Some experts say Phoebe Putney now could be looking for a buyer, or a large nonprofit partner in a consolidation. It’s difficult for an independent hospital to survive in such a market, consultant Smith said.
Roberts said Phoebe will continue offering tertiary services that won’t be offered by the Lee County facility. “While we may have to make tough choices in the coming years to operate even more efficiently while improving our quality and level of care, we are committed to doing so and finding new ways to serve southwest Georgians even better,’’ Roberts said.
CON is the state regulatory apparatus governing health care construction and services in Georgia, and similar systems operate in several other states. An individual CON is a license needed to allow, for instance, the construction of a health facility.
Certificate-of-need disputes often pit municipalities against each other, leading to legislative fights when the Georgia General Assembly is in session. Some House members are expected to debate CON reform in a meeting this fall.
Phoebe Putney itself was legally prevented from opposing the Lee County project due to the settlement it reached with the FTC in 2015 over its acquisition of Palmyra. Under the deal, Phoebe Putney got to keep Palmyra, but had to agree that neither it nor the local hospital authority would oppose a CON application for a general acute-care hospital in the Albany area for up to five years.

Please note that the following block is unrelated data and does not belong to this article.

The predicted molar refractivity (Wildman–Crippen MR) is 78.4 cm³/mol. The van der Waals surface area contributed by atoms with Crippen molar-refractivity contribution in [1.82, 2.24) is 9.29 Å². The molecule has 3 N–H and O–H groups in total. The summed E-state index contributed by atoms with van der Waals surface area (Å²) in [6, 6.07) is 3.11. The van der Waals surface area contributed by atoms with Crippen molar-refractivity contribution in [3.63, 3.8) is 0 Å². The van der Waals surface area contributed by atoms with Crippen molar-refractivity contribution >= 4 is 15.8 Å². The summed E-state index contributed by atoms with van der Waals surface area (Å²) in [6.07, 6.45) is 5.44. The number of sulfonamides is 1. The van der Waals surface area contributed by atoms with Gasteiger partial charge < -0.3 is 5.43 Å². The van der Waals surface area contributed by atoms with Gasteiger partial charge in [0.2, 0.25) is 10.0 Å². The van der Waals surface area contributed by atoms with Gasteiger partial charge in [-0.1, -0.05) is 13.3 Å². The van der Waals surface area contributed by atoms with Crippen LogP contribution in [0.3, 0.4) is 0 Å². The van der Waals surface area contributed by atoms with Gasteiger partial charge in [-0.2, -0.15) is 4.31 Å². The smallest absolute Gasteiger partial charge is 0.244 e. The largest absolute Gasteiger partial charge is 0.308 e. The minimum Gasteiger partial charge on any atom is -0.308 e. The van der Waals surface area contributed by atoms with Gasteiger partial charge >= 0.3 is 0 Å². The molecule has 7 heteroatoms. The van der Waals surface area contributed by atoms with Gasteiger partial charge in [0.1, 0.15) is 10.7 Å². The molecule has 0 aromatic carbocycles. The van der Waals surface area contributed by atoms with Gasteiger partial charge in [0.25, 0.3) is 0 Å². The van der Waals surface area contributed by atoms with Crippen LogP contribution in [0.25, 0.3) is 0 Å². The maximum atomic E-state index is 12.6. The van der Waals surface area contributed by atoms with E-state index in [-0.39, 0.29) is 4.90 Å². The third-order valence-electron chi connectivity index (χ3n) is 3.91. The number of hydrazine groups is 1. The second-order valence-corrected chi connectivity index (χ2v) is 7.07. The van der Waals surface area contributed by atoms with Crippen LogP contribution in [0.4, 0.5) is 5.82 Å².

Consultant Smith predicted that the Lee County hospital should do well financially. But it will be a challenge to staff the new hospital with physicians, nurses and other medical professionals, he said.
Still, Lee County had plenty to celebrate Monday.
County Commissioner Billy Mathis said that officials in Lee County were pleased by Dougherty’s withdrawal of the suit.
“We know Lee County Medical Center will be a great benefit to this community, and we look forward to bringing a choice in local, quality care to all of southwest Georgia. We continue to be grateful for all of the community support and are excited to break ground for the hospital in the coming months.’’
“The people are the winners here,” Mathis said.
Editor’s note: The initial version of this article had an error in the number of beds at the new hospital.